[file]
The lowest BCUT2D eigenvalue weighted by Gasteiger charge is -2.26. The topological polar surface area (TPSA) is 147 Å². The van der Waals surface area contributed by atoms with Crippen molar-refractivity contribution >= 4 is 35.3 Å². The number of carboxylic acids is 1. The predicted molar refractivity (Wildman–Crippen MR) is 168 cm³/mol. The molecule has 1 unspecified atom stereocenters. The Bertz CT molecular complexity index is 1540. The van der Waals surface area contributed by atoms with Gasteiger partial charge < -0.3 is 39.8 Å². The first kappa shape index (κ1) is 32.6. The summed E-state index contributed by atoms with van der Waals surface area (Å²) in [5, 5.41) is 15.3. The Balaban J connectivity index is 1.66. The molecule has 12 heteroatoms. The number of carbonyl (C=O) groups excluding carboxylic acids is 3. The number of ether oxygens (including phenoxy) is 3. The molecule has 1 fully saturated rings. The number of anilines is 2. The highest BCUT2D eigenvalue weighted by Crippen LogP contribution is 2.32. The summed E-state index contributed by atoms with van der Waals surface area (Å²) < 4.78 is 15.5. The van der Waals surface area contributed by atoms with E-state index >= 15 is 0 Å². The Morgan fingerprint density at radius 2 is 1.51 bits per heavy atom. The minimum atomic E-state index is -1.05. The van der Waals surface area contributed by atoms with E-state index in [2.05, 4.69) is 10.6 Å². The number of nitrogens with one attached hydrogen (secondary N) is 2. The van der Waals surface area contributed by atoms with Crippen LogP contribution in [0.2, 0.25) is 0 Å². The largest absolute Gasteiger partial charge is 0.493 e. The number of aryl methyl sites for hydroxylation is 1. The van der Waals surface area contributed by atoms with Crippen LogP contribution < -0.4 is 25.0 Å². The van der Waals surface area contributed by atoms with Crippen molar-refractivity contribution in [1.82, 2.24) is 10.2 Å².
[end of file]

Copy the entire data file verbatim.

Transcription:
The lowest BCUT2D eigenvalue weighted by Gasteiger charge is -2.26. The topological polar surface area (TPSA) is 147 Å². The van der Waals surface area contributed by atoms with Crippen molar-refractivity contribution >= 4 is 35.3 Å². The number of carboxylic acids is 1. The predicted molar refractivity (Wildman–Crippen MR) is 168 cm³/mol. The molecule has 1 unspecified atom stereocenters. The Bertz CT molecular complexity index is 1540. The van der Waals surface area contributed by atoms with Gasteiger partial charge < -0.3 is 39.8 Å². The first kappa shape index (κ1) is 32.6. The summed E-state index contributed by atoms with van der Waals surface area (Å²) in [5, 5.41) is 15.3. The Balaban J connectivity index is 1.66. The molecule has 12 heteroatoms. The number of carbonyl (C=O) groups excluding carboxylic acids is 3. The number of ether oxygens (including phenoxy) is 3. The molecule has 1 fully saturated rings. The number of anilines is 2. The highest BCUT2D eigenvalue weighted by Crippen LogP contribution is 2.32. The summed E-state index contributed by atoms with van der Waals surface area (Å²) < 4.78 is 15.5. The van der Waals surface area contributed by atoms with E-state index >= 15 is 0 Å². The Morgan fingerprint density at radius 2 is 1.51 bits per heavy atom. The minimum atomic E-state index is -1.05. The van der Waals surface area contributed by atoms with E-state index in [2.05, 4.69) is 10.6 Å². The number of nitrogens with one attached hydrogen (secondary N) is 2. The van der Waals surface area contributed by atoms with Crippen LogP contribution in [0.2, 0.25) is 0 Å². The largest absolute Gasteiger partial charge is 0.493 e. The number of aryl methyl sites for hydroxylation is 1. The van der Waals surface area contributed by atoms with Crippen LogP contribution < -0.4 is 25.0 Å². The van der Waals surface area contributed by atoms with Crippen molar-refractivity contribution in [1.82, 2.24) is 10.2 Å².